Six months later, Karen received a job offer from the Henry S. Miller Company. It was the fifth-biggest real estate company in the country and the largest in Texas. Karen was hired by the Miller Company to create an industrial and land division in their Tarrant County office, which heavily relied on Fort Worth. She left the Department of Housing and Urban Development and accepted their offer to start a career in real estate. She was the first woman to head up a commercial sector inside their company. She was also the first woman to lead an industrial real estate firm in the Dallas-Fort Worth metroplex. She discovered that clients were more concerned with what you knew and how hard you were willing to work than with your gender.
Karen oversaw the department for Henry S. Miller for six years while attending real estate and industrial schools. Miller sold the business, but Grubb and Ellis, a global real estate firm, overpaid for it at a time when the housing market was in decline and there were many foreclosures across the nation.
Karen decided to launch the R.E Group Advisor Inc., a women’s, and minority-owned real estate company, after serving as the director of Tarrant County’s industrial division for Henry S. Miller for six years. The company was an expert in sales, leasing, and property management. As a result of the massive foreclosures, the Federal Deposit Insurance Corporation (FDIC) and the Resolution Trust Corporation (RTC) were then the biggest owners of commercial real estate in the country.
In addition, Karen belongs to several other associations, including the Commercial Real Estate Women, the Urban Land Institute, the International Council of Shopping Centers Convention, the Fort Worth Board of Realtors, and the Texas Association of Realtors.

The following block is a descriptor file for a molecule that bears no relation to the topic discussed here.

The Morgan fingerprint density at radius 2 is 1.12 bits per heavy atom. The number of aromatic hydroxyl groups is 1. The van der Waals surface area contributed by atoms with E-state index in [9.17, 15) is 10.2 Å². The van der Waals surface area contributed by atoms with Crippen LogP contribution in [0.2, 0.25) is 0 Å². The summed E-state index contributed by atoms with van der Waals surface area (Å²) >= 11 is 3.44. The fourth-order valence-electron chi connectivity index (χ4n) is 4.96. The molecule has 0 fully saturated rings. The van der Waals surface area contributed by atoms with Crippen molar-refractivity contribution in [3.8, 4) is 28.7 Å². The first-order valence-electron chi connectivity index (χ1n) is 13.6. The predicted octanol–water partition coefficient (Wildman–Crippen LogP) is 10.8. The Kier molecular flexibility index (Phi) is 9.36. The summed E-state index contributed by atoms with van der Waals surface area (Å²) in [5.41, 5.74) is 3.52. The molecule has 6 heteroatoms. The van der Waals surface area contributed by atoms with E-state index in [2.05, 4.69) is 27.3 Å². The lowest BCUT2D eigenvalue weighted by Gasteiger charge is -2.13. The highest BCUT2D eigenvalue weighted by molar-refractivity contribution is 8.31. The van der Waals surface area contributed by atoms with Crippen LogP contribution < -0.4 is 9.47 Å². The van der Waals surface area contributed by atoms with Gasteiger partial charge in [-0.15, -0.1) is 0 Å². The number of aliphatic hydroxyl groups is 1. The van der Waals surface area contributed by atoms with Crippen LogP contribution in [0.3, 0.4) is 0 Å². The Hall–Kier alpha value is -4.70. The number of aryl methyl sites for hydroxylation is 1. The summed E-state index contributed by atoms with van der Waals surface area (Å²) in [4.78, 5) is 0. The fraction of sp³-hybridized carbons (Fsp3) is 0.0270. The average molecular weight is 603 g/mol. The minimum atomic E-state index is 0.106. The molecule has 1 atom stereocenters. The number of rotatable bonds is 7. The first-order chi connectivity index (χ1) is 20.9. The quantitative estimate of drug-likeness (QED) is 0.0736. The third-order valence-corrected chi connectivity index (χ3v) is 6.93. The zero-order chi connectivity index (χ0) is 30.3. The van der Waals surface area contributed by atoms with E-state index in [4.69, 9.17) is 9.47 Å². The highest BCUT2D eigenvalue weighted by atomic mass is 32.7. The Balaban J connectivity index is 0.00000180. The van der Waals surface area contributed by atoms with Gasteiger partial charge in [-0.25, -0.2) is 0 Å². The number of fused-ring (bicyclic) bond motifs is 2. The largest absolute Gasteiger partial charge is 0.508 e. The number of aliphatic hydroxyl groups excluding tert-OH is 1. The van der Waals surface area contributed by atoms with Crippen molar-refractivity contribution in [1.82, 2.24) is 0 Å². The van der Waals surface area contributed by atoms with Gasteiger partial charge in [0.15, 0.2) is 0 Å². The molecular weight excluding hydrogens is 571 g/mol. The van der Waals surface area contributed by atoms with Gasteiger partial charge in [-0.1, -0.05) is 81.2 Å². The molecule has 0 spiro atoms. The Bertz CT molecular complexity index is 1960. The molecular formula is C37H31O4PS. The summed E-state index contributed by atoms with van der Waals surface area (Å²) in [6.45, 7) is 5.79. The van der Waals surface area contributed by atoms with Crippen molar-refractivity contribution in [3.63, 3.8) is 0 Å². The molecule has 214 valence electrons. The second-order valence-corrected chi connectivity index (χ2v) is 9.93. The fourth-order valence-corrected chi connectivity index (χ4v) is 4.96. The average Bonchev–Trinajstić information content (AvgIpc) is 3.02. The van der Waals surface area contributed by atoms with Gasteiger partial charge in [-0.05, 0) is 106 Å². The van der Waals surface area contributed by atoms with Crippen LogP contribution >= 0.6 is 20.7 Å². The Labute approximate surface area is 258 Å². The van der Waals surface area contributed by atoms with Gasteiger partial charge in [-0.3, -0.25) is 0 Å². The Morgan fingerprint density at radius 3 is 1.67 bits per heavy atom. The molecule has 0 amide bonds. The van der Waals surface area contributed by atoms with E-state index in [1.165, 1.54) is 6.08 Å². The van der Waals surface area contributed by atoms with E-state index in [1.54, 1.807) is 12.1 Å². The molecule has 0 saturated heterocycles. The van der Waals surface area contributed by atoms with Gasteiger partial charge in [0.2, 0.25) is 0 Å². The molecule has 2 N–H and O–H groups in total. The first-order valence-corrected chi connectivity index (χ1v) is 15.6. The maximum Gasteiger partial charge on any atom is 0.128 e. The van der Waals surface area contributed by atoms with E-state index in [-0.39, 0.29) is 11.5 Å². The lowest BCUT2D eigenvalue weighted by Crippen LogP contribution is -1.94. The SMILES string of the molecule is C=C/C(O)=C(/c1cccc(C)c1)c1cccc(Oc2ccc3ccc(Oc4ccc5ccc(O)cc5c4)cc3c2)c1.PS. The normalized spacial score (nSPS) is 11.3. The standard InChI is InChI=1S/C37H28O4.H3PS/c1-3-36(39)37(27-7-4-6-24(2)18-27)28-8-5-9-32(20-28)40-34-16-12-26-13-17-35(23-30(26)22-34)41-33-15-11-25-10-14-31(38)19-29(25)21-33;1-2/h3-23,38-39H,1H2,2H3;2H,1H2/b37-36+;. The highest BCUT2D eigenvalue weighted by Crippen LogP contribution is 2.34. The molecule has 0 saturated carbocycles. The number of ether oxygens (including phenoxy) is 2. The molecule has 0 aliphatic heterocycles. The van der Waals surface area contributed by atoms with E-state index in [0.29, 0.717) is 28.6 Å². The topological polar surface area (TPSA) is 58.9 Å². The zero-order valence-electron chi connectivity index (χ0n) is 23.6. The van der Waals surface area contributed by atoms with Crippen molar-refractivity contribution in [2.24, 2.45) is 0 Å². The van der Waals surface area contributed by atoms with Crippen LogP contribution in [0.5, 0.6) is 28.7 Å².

From early 2003 through 2014, Karen held the position of executive vice president and managing partner at Bradford Commercial Real Estate Services. She founded the company’s Tarrant County headquarters and the entity board. In March 2014, Karen started working for TIG, a different industrial and office company, as the president and principle of TIG DFW Metroplex West.
Emerson Commercial Real Estate
Richard Webb, a banker and real estate broker, and Matt Price, an accountant and broker, started Emersons Commercial Real Estate in 2004. These two men were distinctive in their own right. They got the chance to establish the LLC for Emerson’s commercial management. because they had the chance to handle the sale of Safeway stores throughout the nation and represented a family trust. In addition to an office in Oklahoma City, they had some representation in Austin and Houston. They desired a Fort Worth office. Being a native of Fort Worth, Richard was aware that locals there strongly favour doing business with their fellow citizens. It’s kind of a family situation. It is not as globally diverse as Dallas. But one thing is certain: Fort Worth has a certain sense of familial closeness. People were aware of Karen since her husband was the third generation of his family to practice law in Fort Worth, and one of their sons is the fourth. She was selected as a possible partner by Emersons since she had worked in to worth for a long time and the connection was beneficial.
In 2016, Karen met the owners of Emersons Commercial Real Estate, who requested her to assist them in opening an office in Tarrant County. They had started in 2004 and were based in Dallas. Karen was intrigued since it was the first time ownership was actually being discussed at a real estate agency. Karen joined the Emersons’ business as a partner and was in charge of their Fort Worth-based Tarrant County office.